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A Lifetime Experience

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Two summers ago and in the time of only one week, several young boys and the nuns that cared for them had an impact on my life that I will never be able to forget. I took three weeks out of my summer to travel down to Guanajuato in Mexico to learn Spanish, live the culture, and participate in something that became more than just community service. As any new cultural experience, it was rough at times but the result that came all too quickly was a group of about twelve American teenagers not wanting to leave Guanajuato at all.

It was the summer of 2007 with an organization called Broadreach when I left for Mexico for three weeks. During week one, each participant was paired up with one other and placed in host families. Every day we walked to a school called Escuela Mexicana to learn Spanish. Every night we spent with our family getting to know them better using our Spanish speaking skills. This was so much more difficult than I could have imagined. However, being placed in that situation where they did not know any English, forced us to pick up on their language and culture while actually living as a Mexican. Week two was spent backpacking in the mountains. A local Mexican led our group each day and shared his stories every night by the campfire. This was the week I felt like I connected more to everyone. I became more aware of my surroundings and the opportunity I had been given. During week three, we traveled down to a boys’ orphanage on the outskirts of the town. I was able to not only volunteer at the orphanage, but also actually live with and feel part of the boys’ lives for that week.

This final week I spent in Mexico, this last week at an orphanage away from everything, was the week that will be impossible to forget. The orphanage was small but well run by two nuns that cared for the children more than anyone could ask for. The minute our two vans of Broadreach kids pulled up into the driveway of the orphanage, the boys were running towards us with smiles from ear to ear. They swung open the doors and actually hopped in the vans pulling out our suitcases. I’ve never seen so many children so eager to have visitors. I knew at that moment that this week would not have one dull moment. From the time we started playing games with them, they began asking how to say thing in English; they wanted to be a part of our culture just as much as we did theirs. The boys’ ages ranged from only a few months to 18 years old. Despite the huge age differences, the twenty-some boys all wanted to be around us every possible moment they had. We ate meals with them, cleaned up all the dishes, played games, watched movies, bought piñatas for them to use, talked, and slept in the church where their pastors sleep when they are in town. At this point I couldn’t even call this week of our trip community service; it was so much more.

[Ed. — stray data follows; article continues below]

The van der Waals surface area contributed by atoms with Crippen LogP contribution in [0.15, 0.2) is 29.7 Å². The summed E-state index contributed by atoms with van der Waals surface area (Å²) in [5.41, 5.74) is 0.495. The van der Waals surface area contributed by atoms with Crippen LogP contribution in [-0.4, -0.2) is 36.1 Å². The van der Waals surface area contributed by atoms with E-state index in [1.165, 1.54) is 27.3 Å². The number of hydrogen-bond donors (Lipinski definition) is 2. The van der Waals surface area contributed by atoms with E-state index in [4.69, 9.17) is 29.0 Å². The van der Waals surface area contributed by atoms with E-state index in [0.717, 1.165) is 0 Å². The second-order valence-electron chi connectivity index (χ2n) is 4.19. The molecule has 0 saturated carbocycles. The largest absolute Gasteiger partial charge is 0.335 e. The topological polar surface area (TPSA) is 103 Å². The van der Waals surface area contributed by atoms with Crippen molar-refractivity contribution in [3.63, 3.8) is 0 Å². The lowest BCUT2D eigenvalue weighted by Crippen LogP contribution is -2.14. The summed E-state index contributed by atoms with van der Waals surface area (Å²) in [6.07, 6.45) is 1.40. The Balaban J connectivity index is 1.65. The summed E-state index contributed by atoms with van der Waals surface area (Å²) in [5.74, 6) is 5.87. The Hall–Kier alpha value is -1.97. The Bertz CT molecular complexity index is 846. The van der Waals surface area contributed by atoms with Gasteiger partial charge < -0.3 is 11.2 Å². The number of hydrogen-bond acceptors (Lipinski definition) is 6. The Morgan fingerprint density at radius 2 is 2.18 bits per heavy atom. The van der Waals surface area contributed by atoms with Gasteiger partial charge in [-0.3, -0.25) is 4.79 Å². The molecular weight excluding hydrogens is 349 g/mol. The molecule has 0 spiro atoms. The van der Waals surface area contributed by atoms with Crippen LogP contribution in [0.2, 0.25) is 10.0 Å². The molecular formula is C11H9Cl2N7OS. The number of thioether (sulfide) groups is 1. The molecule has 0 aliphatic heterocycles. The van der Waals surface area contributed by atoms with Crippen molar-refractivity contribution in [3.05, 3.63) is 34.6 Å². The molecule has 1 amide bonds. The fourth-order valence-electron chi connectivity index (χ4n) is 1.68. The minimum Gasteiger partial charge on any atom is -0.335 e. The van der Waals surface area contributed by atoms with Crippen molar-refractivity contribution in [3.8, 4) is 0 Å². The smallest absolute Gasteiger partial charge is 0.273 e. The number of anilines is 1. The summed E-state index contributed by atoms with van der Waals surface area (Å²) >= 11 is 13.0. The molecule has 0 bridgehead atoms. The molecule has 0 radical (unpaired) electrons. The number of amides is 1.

The food at the orphanage was different and consisted of lots of bread, tortillas, and rice, because that is what was cheapest for the nuns to support the children there. The orphanage was also pretty confined and the toilets were not too appealing. However, it was the attitudes of the children and the nuns and the love they shared between each other that immediately reflected upon us. None of the food, space, or the toilets mattered beginning the instant I was greeted at the van the very first day. Yes, it was rough at times getting used to the environment of an orphanage of twenty boys, but when the day, the hour, and the minute arrived when it was time to leave, it was almost impossible.
The entire time I was there I wore two blue beaded bracelets. As we were saying our goodbyes, I gave one of my bracelets to a boy and kept one for myself. This was to remind each other of the family we have outside our comfort zone in the homes we are raised in. One by one we boarded the two vans we arrived in at the beginning of the week. Our farewell, though, did not end. “Adios” was heard until no boys were seen. As we drove out of the fenced of land of the orphanage, the kids had ran up to the fence, climbed it and continued waving good-bye. That was when the emotions really hit, and I realized that this was truly a lifetime experience.

Who could have known that just one week could have so much impact on a group of young boys, boys who never have lived the life of a picture perfect American family. However that week had as much an impact on me; someone who has had the blessing to have a mother, a father, and siblings to look up to my entire childhood. The boys never once frowned, never once complained. They were always happy and coming up with new things to do. It made me think twice when someone would complain about something small and make such a big deal about it. I look back on this week spent with the high-spirited orphans and just want to tell my pampered friends, “Oh, it’s nothing”.





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